by Matt Williams
Meeting number 3 of the Water Advisory Committee is now in the books, and it was largely uneventful.
Committee Chair called the meeting to order and read a cautionary statement to all the members and alternates about the importance of not speaking in public about water/wastewater without clearly stating that any comments are personal, and not official comments of the WAC.
Although it wasn’t said, Walter Sadler’s Op-Ed probably prompted the caution, since the Enterprise chose to end the Op-Ed with the sentence, “He (Walter) is an alternate member of the Davis City Council’s Water Advisory Committee.” Some readers of the Op-Ed may have inferred that the author was speaking for the Committee.
The next item of business was dispensed with quickly and efficiently, with the end result being that all future WAC meetings will be relocated to Council Chambers so that the meetings can be 1) take advantage of the existing cameras and recording equipment in the Chambers, in order to 2) simulcast the meetings on the City website, and 3) archive all the meeting recordings so that all Davis citizens can replay the audio/video at any time of their choosing.
The WAC’s actual decision was less interesting than the public comment prior to the deliberation and vote. Council member Sue Greenwald, Finance and Budget Commission member Johannes Troost, Pam Nieberg and David Suter all spoke in support of maximizing the transparency of the WAC’s activities and actions. WAC member Michael Bartolic expanded on the public comment by referring to the WAC meetings as “an ongoing tutorial for the public.”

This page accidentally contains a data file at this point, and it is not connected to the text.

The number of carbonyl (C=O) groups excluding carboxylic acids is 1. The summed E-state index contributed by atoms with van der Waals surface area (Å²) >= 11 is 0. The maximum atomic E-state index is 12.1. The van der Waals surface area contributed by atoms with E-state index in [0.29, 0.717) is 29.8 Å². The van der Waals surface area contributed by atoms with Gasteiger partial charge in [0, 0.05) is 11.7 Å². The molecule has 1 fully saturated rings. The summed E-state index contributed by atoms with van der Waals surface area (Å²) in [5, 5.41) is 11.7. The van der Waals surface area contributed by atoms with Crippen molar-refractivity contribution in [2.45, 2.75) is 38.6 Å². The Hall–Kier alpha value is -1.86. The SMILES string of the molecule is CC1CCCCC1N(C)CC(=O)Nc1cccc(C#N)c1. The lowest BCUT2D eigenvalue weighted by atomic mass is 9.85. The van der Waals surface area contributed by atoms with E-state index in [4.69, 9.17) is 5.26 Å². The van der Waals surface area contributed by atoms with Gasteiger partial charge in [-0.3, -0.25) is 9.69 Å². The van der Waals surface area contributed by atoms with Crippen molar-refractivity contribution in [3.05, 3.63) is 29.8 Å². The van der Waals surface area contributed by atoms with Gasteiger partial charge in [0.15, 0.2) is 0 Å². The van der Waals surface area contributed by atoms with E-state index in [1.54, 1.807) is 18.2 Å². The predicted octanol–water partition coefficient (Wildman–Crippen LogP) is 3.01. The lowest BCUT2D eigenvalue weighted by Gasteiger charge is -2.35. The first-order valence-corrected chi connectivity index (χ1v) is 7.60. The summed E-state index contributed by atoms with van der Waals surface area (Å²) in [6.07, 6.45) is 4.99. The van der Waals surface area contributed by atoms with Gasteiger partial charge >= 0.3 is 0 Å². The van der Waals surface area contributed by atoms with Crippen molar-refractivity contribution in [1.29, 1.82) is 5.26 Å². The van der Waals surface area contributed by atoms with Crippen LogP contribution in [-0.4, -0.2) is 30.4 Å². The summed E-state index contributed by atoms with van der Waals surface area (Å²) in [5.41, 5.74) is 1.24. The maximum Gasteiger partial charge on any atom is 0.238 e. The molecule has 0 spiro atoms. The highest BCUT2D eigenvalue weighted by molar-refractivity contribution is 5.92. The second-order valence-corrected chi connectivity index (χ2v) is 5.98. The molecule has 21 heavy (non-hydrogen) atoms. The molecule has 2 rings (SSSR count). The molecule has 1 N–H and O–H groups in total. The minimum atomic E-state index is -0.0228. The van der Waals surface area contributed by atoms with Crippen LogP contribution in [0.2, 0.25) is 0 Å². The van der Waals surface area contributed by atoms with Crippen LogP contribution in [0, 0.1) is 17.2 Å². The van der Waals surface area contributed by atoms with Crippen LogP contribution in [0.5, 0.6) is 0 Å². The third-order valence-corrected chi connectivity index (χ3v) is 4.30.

After a brief discussion of some logistical concerns regarding how best to capture images of a committee as large as the WAC, committee member Steve Boschken summed up virtually everyone’s thoughts when he said, “Transparency trumps everything else. We all just saw Ernie Head get up and leave this meeting because he couldn’t hear us. That wouldn’t happen if we meet in Council Chambers.” And followed that comment with a motion, seconded by Michael Bartolic, and amended by Chair Roberts-Musser to hold and televise all future meetings in/from the Council Chambers.
The remainder of the meeting was a continuation by Jim Yost of his presentation of the Water Supply Project History (for a copy of the presentation slides, click on the link for Item 6 – Presentation: Water Supply Project History. The purpose of the presentation was to bring all WAC members and alternates up to the same foundation level of background knowledge about both the current state of the Project, as well as the various alternatives that were considered in the planning process.
Throughout the Yost presentation, members of the WAC and alternates asked probing questions that enriched the formal presentation material. The only controversy of the night came when the committee wrestled with how best to handle questions in future meeting presentations. Bill Kopper advocated for 1) holding back all questioning during the presentations, 2) each member writing down any questions they may have as a result of the presentation, and 3) having a limited time question period at the end of the presentation where the written questions are answered.
The sense of the rest of the committee members was that such a structure would be very hard for the public to follow/understand, and therefore as questions arise in committee members’ minds, they should ask them and the presenter should answer them.
One biproduct of the evening was a clear understanding that the current schedule of 2-hour meetings every two weeks will not allow the committee to fully complete its work in the proposed timeline. Committee members proposed two different possible solutions to this problem, A) expanding the duration of each meeting to either 2 and ½ or 3 hours from the current 2 hours, or B) periodically conducting weekend workshops of a 3-4 hour duration.
A straw poll of the committee produced equal support for each of the possible solutions and the members agreed to give each solution further consideration before the next meeting where it will again be discussed.
Bottom-line this was a very business-like evening with the most noteworthy aspect being that if you didn’t know which Council member had appointed which WAC members (and alternates), you would never have been able to guess each member’s provenance based on the questions s/he asked. The rumors that this WAC is DOA are grossly exaggerated.